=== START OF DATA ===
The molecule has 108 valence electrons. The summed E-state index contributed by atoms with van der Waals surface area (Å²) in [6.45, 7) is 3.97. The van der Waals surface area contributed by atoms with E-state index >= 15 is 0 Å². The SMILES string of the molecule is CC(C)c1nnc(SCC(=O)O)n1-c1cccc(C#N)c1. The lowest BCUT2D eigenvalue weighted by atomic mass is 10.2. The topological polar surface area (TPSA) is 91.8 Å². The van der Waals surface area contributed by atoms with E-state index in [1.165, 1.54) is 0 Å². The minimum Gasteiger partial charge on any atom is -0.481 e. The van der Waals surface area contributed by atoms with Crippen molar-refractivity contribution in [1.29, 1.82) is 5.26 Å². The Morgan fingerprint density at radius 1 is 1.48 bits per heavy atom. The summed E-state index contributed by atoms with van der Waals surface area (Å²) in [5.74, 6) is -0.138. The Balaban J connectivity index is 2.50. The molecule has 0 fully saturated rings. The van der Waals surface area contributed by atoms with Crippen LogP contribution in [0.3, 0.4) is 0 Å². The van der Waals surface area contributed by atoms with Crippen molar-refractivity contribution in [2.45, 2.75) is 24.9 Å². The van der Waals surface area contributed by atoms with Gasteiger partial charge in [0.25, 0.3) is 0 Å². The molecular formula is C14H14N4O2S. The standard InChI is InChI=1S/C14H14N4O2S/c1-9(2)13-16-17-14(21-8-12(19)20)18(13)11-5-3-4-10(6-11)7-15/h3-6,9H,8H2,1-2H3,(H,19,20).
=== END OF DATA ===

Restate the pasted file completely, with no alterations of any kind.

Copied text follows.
The molecule has 108 valence electrons. The summed E-state index contributed by atoms with van der Waals surface area (Å²) in [6.45, 7) is 3.97. The van der Waals surface area contributed by atoms with E-state index >= 15 is 0 Å². The SMILES string of the molecule is CC(C)c1nnc(SCC(=O)O)n1-c1cccc(C#N)c1. The lowest BCUT2D eigenvalue weighted by atomic mass is 10.2. The topological polar surface area (TPSA) is 91.8 Å². The van der Waals surface area contributed by atoms with E-state index in [1.165, 1.54) is 0 Å². The minimum Gasteiger partial charge on any atom is -0.481 e. The van der Waals surface area contributed by atoms with Crippen molar-refractivity contribution in [1.29, 1.82) is 5.26 Å². The Morgan fingerprint density at radius 1 is 1.48 bits per heavy atom. The summed E-state index contributed by atoms with van der Waals surface area (Å²) in [5.74, 6) is -0.138. The Balaban J connectivity index is 2.50. The molecule has 0 fully saturated rings. The van der Waals surface area contributed by atoms with Crippen LogP contribution in [0.3, 0.4) is 0 Å². The van der Waals surface area contributed by atoms with Crippen molar-refractivity contribution in [2.45, 2.75) is 24.9 Å². The van der Waals surface area contributed by atoms with Gasteiger partial charge in [0.25, 0.3) is 0 Å². The molecular formula is C14H14N4O2S. The standard InChI is InChI=1S/C14H14N4O2S/c1-9(2)13-16-17-14(21-8-12(19)20)18(13)11-5-3-4-10(6-11)7-15/h3-6,9H,8H2,1-2H3,(H,19,20).